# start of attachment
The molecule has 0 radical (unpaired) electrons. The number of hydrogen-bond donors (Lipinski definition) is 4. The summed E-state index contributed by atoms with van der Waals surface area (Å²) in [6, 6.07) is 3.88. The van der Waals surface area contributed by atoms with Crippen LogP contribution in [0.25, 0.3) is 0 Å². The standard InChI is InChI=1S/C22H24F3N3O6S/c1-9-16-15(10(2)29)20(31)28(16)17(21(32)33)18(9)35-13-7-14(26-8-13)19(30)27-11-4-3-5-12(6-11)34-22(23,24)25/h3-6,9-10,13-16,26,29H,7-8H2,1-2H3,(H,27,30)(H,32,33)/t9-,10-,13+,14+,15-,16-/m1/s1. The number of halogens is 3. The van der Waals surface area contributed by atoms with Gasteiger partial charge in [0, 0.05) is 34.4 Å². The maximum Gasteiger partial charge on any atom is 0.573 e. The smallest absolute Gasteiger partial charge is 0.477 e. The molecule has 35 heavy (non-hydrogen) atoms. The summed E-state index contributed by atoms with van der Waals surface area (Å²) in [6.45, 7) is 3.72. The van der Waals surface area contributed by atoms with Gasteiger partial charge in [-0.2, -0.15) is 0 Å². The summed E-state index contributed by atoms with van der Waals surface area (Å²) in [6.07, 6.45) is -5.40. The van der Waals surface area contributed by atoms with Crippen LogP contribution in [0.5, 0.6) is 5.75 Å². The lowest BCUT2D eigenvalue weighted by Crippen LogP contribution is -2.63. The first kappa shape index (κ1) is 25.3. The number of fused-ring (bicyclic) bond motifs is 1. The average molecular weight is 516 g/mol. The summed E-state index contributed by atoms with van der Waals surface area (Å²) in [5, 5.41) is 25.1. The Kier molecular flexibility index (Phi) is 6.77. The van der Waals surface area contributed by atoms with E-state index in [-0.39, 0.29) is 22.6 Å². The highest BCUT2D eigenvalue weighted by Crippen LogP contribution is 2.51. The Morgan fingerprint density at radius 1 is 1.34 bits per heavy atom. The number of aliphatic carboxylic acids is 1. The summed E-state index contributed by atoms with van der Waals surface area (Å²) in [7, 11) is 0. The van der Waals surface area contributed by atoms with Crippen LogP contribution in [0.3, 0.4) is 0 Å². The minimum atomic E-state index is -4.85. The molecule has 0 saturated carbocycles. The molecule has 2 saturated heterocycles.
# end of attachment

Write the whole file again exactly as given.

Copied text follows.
The molecule has 0 radical (unpaired) electrons. The number of hydrogen-bond donors (Lipinski definition) is 4. The summed E-state index contributed by atoms with van der Waals surface area (Å²) in [6, 6.07) is 3.88. The van der Waals surface area contributed by atoms with Crippen LogP contribution in [0.25, 0.3) is 0 Å². The standard InChI is InChI=1S/C22H24F3N3O6S/c1-9-16-15(10(2)29)20(31)28(16)17(21(32)33)18(9)35-13-7-14(26-8-13)19(30)27-11-4-3-5-12(6-11)34-22(23,24)25/h3-6,9-10,13-16,26,29H,7-8H2,1-2H3,(H,27,30)(H,32,33)/t9-,10-,13+,14+,15-,16-/m1/s1. The number of halogens is 3. The van der Waals surface area contributed by atoms with Gasteiger partial charge in [0, 0.05) is 34.4 Å². The maximum Gasteiger partial charge on any atom is 0.573 e. The smallest absolute Gasteiger partial charge is 0.477 e. The molecule has 35 heavy (non-hydrogen) atoms. The summed E-state index contributed by atoms with van der Waals surface area (Å²) in [6.45, 7) is 3.72. The van der Waals surface area contributed by atoms with Gasteiger partial charge in [-0.2, -0.15) is 0 Å². The summed E-state index contributed by atoms with van der Waals surface area (Å²) in [6.07, 6.45) is -5.40. The van der Waals surface area contributed by atoms with Crippen LogP contribution in [0.5, 0.6) is 5.75 Å². The lowest BCUT2D eigenvalue weighted by Crippen LogP contribution is -2.63. The first kappa shape index (κ1) is 25.3. The number of fused-ring (bicyclic) bond motifs is 1. The average molecular weight is 516 g/mol. The summed E-state index contributed by atoms with van der Waals surface area (Å²) in [5, 5.41) is 25.1. The Kier molecular flexibility index (Phi) is 6.77. The van der Waals surface area contributed by atoms with E-state index in [-0.39, 0.29) is 22.6 Å². The highest BCUT2D eigenvalue weighted by Crippen LogP contribution is 2.51. The Morgan fingerprint density at radius 1 is 1.34 bits per heavy atom. The number of aliphatic carboxylic acids is 1. The summed E-state index contributed by atoms with van der Waals surface area (Å²) in [7, 11) is 0. The van der Waals surface area contributed by atoms with Crippen LogP contribution in [0.3, 0.4) is 0 Å². The minimum atomic E-state index is -4.85. The molecule has 0 saturated carbocycles. The molecule has 2 saturated heterocycles.